RIVESALTES, France — The barracks, with caved-in roofs and crumbling walls blackened by humidity and spray-painted with graffiti, sit in a ghostly silence, interrupted only by the distant drone of cars.
Here on a flat expanse of the southwestern region of Perpignan, near the border with Spain, the skeletal ruins are all that is left of the internment camp at Rivesaltes, where for decades successive waves of refugees and others persecuted in wars were once held by the French state.
The former wards read like a who’s who of mid-20th-century tragedies: Spaniards displaced by civil war in the late 1930s; Jews and Gypsies fleeing the Nazi regime during World War II; Algerians escaping their homeland in the 1960s after fighting on France’s side during a bitter decolonization war.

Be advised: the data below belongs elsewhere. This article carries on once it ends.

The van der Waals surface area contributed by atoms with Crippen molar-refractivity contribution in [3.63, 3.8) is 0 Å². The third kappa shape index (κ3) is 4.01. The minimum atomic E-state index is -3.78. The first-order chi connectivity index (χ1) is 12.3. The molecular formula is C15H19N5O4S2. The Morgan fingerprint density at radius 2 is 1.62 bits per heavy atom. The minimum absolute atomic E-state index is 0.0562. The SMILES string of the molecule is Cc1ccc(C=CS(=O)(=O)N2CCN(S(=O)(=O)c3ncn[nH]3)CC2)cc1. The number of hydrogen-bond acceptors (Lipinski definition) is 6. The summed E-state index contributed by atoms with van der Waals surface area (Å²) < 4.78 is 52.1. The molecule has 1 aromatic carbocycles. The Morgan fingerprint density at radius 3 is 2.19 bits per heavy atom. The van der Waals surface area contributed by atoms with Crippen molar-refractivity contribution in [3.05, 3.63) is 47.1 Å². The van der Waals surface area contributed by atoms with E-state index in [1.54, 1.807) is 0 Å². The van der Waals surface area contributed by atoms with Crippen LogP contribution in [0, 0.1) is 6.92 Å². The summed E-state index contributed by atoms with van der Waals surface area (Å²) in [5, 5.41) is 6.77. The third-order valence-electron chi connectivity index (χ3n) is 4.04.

Yet for years, the history of Rivesaltes was not well known, and it took a scandal — the discovery of original archives from the camp in a nearby garbage dump in 1997 — to return it to public consciousness.
The site has since been turned into a memorial, which opened in October, at a time when the darker chapters of France’s history echo in the hardships of the hundreds of thousands of asylum seekers who have descended on Europe over the last year.
Inaugurating the memorial, Prime Minister Manuel Valls, the son of a Catalan immigrant, said the site would now “say loud and clear what for too long was quietly whispered” about France’s shunting aside and callous treatment of the desperate and displaced.
Yet if France has finally chosen to remember the many thousands who once languished in Rivesaltes, its contemporary debate about whether and how to embrace today’s migrants shows how much of that history remains unresolved.
Pour lire la suite : http://www.nytimes.com/2016/01/21/world/europe/memorial-for-frances-undesirables-echoes-debate-over-migrants.html